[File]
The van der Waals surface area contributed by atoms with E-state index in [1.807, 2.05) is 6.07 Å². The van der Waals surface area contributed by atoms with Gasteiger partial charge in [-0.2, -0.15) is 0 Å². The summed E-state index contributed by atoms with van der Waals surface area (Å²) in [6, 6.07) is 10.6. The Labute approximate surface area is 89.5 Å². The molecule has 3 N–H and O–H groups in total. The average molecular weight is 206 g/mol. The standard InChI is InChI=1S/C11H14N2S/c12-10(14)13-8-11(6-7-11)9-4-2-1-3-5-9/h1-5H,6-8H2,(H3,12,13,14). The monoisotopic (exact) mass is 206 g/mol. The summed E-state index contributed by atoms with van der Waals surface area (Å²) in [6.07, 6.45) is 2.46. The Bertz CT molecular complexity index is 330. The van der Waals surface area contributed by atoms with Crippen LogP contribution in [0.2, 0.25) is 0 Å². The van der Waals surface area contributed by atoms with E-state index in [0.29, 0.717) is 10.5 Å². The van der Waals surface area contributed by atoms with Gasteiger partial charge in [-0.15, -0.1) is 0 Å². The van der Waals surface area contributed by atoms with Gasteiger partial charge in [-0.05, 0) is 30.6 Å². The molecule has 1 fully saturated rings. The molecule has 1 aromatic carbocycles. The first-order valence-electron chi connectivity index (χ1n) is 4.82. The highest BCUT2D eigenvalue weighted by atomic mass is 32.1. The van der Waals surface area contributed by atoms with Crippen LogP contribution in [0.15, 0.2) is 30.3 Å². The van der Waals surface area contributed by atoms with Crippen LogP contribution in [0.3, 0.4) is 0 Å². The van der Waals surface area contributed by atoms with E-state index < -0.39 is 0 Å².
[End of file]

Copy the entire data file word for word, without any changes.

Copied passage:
The van der Waals surface area contributed by atoms with E-state index in [1.807, 2.05) is 6.07 Å². The van der Waals surface area contributed by atoms with Gasteiger partial charge in [-0.2, -0.15) is 0 Å². The summed E-state index contributed by atoms with van der Waals surface area (Å²) in [6, 6.07) is 10.6. The Labute approximate surface area is 89.5 Å². The molecule has 3 N–H and O–H groups in total. The average molecular weight is 206 g/mol. The standard InChI is InChI=1S/C11H14N2S/c12-10(14)13-8-11(6-7-11)9-4-2-1-3-5-9/h1-5H,6-8H2,(H3,12,13,14). The monoisotopic (exact) mass is 206 g/mol. The summed E-state index contributed by atoms with van der Waals surface area (Å²) in [6.07, 6.45) is 2.46. The Bertz CT molecular complexity index is 330. The van der Waals surface area contributed by atoms with Crippen LogP contribution in [0.2, 0.25) is 0 Å². The van der Waals surface area contributed by atoms with E-state index in [0.29, 0.717) is 10.5 Å². The van der Waals surface area contributed by atoms with Gasteiger partial charge in [-0.15, -0.1) is 0 Å². The van der Waals surface area contributed by atoms with Gasteiger partial charge in [-0.05, 0) is 30.6 Å². The molecule has 1 fully saturated rings. The molecule has 1 aromatic carbocycles. The first-order valence-electron chi connectivity index (χ1n) is 4.82. The highest BCUT2D eigenvalue weighted by atomic mass is 32.1. The van der Waals surface area contributed by atoms with Crippen LogP contribution in [0.15, 0.2) is 30.3 Å². The van der Waals surface area contributed by atoms with Crippen LogP contribution in [0.3, 0.4) is 0 Å². The van der Waals surface area contributed by atoms with E-state index < -0.39 is 0 Å².